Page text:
eBay became an alternative to retail for collectors since the 1:55 die cast merchandise was released. It tended to serve as a good platform for 1:55 die cast items that are more difficult to find at retail en mass. However, in spring 2008, eBay went into an inflation frenzy in regard to 1:55 die cast.

Sellers who bought cases direct would sell new release cars at up to 10 times their R.R.P, because they were rare in stores. Stores stopped ordering cases because they had old SC and FW stock that wouldn’t sell, and because they would end up with more of that same stock.

Collectors were truly left in a world of limbo for 3 – 6 months in America, but Internationally it was 6 – 8, with no one certain if the line was about to end or if new cars would ever appear in retail outlets. Most collectors grudgingly overpaid in fear.

Many collectors drive long distances to various stores in search of cars, get disappointed by leaving empty handed, and end up financially worse off due to fuel costs. However, it is the time spent collecting that has people angry. In 2008, too much personal time has been wasted continuing the collection, which nobody complained about before the WOC casing issues.

The Motor Speedway of the South (“MSOS”) set was a discriminatory product sold by Mattel on their Hot Wheels site. It was only available to buyers with a US credit card and mailing address. International buyers could NOT buy it. It sold out in hours and almost immediately appeared on eBay. Disgustingly, the MSOS sets eventually climbed to $1500 – 4 and a half times its original online price. Non US buyers never had a fair chance of purchasing this, but Mattel has never addressed this issue. Given that international collectors spend more on their collections than Americans, this was a real insult, and many if not all, were offended by the sale.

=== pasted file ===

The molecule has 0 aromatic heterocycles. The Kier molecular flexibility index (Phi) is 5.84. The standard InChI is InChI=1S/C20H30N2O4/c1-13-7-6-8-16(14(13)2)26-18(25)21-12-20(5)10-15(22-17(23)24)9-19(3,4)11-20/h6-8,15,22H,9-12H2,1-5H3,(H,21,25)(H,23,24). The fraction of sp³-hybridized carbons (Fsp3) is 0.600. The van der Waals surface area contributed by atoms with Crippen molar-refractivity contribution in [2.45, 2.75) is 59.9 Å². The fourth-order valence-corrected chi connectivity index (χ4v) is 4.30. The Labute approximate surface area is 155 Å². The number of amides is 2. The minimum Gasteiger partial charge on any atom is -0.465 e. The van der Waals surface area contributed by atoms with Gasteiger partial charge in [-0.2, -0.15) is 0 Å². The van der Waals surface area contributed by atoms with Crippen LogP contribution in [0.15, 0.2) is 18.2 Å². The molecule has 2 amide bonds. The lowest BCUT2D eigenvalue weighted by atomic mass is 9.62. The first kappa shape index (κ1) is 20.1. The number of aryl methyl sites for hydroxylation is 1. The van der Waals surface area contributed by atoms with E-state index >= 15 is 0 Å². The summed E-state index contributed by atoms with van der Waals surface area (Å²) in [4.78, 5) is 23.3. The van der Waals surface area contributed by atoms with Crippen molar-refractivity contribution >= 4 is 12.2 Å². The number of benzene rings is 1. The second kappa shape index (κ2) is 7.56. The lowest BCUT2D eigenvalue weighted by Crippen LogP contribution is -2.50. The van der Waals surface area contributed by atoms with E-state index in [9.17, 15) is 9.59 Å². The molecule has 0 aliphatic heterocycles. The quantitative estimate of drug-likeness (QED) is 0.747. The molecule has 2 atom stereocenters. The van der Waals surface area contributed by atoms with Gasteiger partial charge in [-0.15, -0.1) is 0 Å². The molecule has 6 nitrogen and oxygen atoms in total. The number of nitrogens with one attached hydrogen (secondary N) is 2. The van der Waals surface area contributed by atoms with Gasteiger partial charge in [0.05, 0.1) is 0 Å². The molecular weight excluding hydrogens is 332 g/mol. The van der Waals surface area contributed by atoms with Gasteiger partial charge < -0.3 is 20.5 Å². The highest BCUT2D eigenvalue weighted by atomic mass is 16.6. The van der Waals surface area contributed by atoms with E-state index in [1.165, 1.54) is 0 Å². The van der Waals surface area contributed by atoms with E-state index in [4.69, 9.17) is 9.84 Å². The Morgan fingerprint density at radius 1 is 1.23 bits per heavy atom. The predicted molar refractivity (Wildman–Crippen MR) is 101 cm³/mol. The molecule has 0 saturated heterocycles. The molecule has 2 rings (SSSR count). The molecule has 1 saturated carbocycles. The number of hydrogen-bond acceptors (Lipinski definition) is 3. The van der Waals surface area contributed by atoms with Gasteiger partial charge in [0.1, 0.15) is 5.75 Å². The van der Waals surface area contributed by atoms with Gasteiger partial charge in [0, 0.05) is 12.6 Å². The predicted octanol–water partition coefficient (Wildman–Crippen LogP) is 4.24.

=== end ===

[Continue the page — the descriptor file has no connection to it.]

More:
Mattel:

- Change the casing policy regarding Disney Pixar die cast 1.55 cars. The product line was initially marketed to children, so it should not be exploitive.

- Improve the international retailing situation. Starting late 2007, it became 6 months behind the USA. International buyers also pay 2 – 5 times more than US buyers. They should not be rewarded for loyalty with price gouging.

- Make the manufacturing and distribution teams work to ensure collectors do not have to overpay to continue collecting and also to reduce the current distribution time.

- Improve communications with customers. Customer Service reps should be knowledgeable with the product or direct customers to someone who is. An email address and/or comments forum would be very helpful. Your attempt at setting up an online retail system, Mattycollectorclub.com, was highly criticized by collectors as an inconsistent online purchasing system that fails to offer shipping insurance, even at an extra cost. It also has only offered one product for sale, so it serves no purpose.

Please put toys back in the hands of children – where they belong.

Collectors:

Join Facebook Protest Group - "We want Disney-Pixar Cars - Mattel, Why Doesn't Your Supply Meet The Demand?" http://www.new.facebook.com/group.php?gid=12789652266&ref=ts

Voice your opinion - Mattel needs to know what the public really wants.